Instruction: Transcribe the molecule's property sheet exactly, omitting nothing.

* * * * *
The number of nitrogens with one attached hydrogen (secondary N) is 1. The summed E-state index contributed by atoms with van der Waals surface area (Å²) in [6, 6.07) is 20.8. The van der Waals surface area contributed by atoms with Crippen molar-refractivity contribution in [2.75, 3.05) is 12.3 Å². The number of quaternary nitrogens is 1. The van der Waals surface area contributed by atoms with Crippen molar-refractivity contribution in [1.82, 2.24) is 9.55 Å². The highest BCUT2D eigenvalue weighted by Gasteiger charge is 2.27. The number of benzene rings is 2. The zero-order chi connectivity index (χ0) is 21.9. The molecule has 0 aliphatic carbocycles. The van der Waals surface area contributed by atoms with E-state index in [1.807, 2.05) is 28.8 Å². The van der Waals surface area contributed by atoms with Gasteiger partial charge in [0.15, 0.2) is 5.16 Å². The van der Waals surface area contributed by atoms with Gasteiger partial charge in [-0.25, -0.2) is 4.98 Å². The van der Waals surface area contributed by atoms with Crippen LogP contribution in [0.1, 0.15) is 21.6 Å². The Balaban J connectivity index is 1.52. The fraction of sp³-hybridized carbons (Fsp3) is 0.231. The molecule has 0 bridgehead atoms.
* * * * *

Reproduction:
The number of nitrogens with one attached hydrogen (secondary N) is 1. The summed E-state index contributed by atoms with van der Waals surface area (Å²) in [6, 6.07) is 20.8. The van der Waals surface area contributed by atoms with Crippen molar-refractivity contribution in [2.75, 3.05) is 12.3 Å². The number of quaternary nitrogens is 1. The van der Waals surface area contributed by atoms with Crippen molar-refractivity contribution in [1.82, 2.24) is 9.55 Å². The highest BCUT2D eigenvalue weighted by Gasteiger charge is 2.27. The number of benzene rings is 2. The zero-order chi connectivity index (χ0) is 21.9. The molecule has 0 aliphatic carbocycles. The van der Waals surface area contributed by atoms with E-state index in [1.807, 2.05) is 28.8 Å². The van der Waals surface area contributed by atoms with Gasteiger partial charge in [0.15, 0.2) is 5.16 Å². The van der Waals surface area contributed by atoms with Gasteiger partial charge in [-0.25, -0.2) is 4.98 Å². The van der Waals surface area contributed by atoms with Crippen LogP contribution in [0.1, 0.15) is 21.6 Å². The Balaban J connectivity index is 1.52. The fraction of sp³-hybridized carbons (Fsp3) is 0.231. The molecule has 0 bridgehead atoms.